Overlining slows the rod action down a little, and that can be a good or bad thing depending on what you're trying to do. I have a 7wt rod that I overline with an 8wt line to use for sightcasting to redfish from my boat. Fish that you can see are normally fairly close, so the casts are shorter. You need the rod to load quickly and with less line outside of the tip, and so overlining works well for me in that situation.
On the other hand, if maximum distance is your thing, such as when blind casting, then I'd stick with the normal weight line for the rod.
Like Bruce said, it depends on what you have and what kind of fishing you do. As a rule, you can go up one line weight and down one line weight. If you find that where you fish doesn't require long cast and finesse presentation then you can overline and chunk a bigger fly or make your cast faster. If you try to cast long you will have to slow your timing down some because you will have the rod loaded plus some which in effect makes the action slower.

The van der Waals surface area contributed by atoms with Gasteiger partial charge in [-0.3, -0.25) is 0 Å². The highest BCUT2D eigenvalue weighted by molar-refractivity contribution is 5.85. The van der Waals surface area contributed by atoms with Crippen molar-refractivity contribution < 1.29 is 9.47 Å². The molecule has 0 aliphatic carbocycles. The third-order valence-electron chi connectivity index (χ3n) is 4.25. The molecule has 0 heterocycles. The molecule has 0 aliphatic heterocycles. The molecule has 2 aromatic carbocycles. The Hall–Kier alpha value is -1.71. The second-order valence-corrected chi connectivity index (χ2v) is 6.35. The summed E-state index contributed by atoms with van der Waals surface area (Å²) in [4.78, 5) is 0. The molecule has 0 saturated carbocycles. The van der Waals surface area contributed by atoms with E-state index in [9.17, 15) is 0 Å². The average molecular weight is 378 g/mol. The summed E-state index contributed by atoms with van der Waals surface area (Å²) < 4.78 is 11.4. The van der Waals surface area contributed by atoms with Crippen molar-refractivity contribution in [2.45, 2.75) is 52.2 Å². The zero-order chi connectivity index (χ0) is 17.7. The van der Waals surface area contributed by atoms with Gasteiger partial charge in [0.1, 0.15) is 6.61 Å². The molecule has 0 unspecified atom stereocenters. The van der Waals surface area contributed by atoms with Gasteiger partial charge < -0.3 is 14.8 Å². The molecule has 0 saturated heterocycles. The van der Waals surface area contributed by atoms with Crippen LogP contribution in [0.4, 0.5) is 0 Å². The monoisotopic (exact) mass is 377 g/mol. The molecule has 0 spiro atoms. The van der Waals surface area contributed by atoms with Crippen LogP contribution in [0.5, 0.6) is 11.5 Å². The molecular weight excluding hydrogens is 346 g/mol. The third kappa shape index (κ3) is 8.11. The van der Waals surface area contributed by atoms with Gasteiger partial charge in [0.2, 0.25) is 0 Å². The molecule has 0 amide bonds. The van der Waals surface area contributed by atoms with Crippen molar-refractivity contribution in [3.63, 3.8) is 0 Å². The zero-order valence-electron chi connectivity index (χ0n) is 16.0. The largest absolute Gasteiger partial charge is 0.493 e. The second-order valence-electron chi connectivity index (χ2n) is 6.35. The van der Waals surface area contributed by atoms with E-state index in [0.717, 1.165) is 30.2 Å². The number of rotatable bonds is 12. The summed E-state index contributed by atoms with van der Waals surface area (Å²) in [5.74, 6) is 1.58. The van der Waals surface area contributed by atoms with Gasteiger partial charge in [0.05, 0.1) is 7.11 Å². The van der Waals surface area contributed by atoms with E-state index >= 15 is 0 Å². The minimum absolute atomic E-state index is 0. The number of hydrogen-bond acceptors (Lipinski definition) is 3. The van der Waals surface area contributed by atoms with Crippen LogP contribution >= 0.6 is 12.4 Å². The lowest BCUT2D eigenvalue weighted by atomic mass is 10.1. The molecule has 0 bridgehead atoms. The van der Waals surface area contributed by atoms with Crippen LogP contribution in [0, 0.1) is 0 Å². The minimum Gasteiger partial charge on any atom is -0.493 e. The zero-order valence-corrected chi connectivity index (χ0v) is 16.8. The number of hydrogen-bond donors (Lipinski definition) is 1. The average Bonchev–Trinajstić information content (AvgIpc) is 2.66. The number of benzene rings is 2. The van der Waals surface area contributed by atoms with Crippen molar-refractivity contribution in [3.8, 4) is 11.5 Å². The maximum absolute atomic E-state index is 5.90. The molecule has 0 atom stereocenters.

The website listed below has quite a few in depth documents that might help clarify why you might want to over line or under line a rod from a technical perspective.
This might be more info than you wanted, but I found it about a month ago and thought it was really interesting. If you are not really into this kind of stuff, it can also be used as a cure for insomnia.
i over line my rod when the wind is blowing to get maximum distance. i have 3 reels and 1 is under 1 is right and 1 is 1 weight over to cover any situation i need. the 1 that is under i can cast further on very calm days. the 1 that is over i cast further on windy days. i know i could just buy extra spools and use them . but i like reels and the more i have the more happy i am. a fast action rod is best for overlining your rod since you can feel it loading up and it takes less false cast to get the job done. JMO randall